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Anyone else been told they have confirmed inheritance of the BRCA1 (Breast/ovarian) cancer gene?

(22 Posts)
cookiemonstress Thu 18-Jun-09 17:36:34

Hi
I found out this week that I have inherited the BRCA1 breast cancer gene. Although not a surprise as my mother has had breast cancer and now have terminal ovarian cancer as did her mother, it's a massive blow nonetheless. Not least because I have 2 girls myself.

I was wondering if there were any other mumsnetters in a similar position and what their experiences are? At this point, I am certain that I will do whatever I can to reduce the risk including risk reducing surgery (esp as my mother was only 39 when she first got breast cancer) and am under the care of Guy's hospital who seem v good. It would be really useful to hear other peoples experiences etc.

THanks xx

Blondeshavemorefun Thu 18-Jun-09 17:43:59

my friend had the brca 1 gene - she was just 30 i think, single and no kids

her aunt and mum both died of breast cancer

she decided to have a double masectomy year before last

she will be having hopefully a boob job this year- she did have several infections after the op or would have been done sooner

we joked she would have nice pert breast where mine are saggy

she has no regrets, and has met a lovely man since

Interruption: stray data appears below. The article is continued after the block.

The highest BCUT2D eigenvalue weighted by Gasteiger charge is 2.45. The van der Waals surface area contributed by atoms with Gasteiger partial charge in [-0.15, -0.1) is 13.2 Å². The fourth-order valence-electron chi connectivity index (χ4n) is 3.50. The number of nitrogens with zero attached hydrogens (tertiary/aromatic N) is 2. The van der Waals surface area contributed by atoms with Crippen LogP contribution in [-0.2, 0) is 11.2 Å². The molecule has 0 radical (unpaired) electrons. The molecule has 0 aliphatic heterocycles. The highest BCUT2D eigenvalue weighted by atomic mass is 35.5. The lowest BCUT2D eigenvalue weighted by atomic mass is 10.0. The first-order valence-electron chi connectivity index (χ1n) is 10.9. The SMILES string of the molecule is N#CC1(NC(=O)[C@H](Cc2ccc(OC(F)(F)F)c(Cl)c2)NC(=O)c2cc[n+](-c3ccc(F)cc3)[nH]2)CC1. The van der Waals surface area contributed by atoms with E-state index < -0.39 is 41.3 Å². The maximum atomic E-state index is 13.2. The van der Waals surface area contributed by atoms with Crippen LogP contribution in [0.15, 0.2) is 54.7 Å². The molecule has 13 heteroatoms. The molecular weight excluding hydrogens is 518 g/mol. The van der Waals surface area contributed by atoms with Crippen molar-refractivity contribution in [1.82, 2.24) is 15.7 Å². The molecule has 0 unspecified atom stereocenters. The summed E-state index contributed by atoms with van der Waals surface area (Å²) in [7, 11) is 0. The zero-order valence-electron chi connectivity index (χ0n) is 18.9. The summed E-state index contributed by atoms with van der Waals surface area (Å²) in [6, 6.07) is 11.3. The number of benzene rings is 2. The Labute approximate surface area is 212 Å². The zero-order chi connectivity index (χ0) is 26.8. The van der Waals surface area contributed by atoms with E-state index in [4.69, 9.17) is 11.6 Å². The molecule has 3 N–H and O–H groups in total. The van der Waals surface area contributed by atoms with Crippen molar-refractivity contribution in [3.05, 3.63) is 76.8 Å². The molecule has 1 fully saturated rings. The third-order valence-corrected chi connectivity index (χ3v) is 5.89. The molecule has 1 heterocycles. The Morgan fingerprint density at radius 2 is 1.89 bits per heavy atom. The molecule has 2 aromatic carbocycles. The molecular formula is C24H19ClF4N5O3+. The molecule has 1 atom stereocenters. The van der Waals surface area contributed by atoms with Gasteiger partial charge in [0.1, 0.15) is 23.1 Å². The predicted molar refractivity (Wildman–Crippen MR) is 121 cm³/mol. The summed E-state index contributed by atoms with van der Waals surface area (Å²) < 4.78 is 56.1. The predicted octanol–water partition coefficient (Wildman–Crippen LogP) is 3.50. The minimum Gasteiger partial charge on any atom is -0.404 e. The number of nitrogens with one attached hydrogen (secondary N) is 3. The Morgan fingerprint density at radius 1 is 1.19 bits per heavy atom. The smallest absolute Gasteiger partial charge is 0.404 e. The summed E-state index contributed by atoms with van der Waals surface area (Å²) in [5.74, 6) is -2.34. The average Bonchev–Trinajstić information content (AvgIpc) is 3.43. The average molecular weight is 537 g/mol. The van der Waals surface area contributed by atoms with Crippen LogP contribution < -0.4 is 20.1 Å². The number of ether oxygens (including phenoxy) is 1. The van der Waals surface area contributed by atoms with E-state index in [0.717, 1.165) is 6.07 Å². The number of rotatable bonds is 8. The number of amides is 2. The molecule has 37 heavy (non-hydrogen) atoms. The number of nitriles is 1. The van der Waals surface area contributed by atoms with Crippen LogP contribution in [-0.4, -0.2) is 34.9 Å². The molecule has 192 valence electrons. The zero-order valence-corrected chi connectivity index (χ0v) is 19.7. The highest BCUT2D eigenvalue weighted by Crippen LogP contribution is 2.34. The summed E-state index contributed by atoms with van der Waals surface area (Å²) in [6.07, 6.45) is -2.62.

do you have support of a partner/dh?

How old are your dd's?

deepinlaundry Thu 18-Jun-09 17:50:21

My friend has the gene, just had hysterectomy and will have double mastectomy at guys in a few months. She will also have reconstruction using her own nipples. I am meeting up with her next week- she won't mind answering any questions if you want me to ask. I know that for her daughters they advise they have ivf to ensure future babies don't carry gene- hopefully wiping it out for their family. My friend is 39 , feels positive and more in control now.
Y

prettybird Thu 18-Jun-09 18:08:05

I was nearly in this situation (althugh can't remenber if it was BRCA1 or 2), as my father was contacted by one of his danish cousins to say that they had identified that this gene was in our family - traced definitely back to his grandmother, so they were checking all her descendents.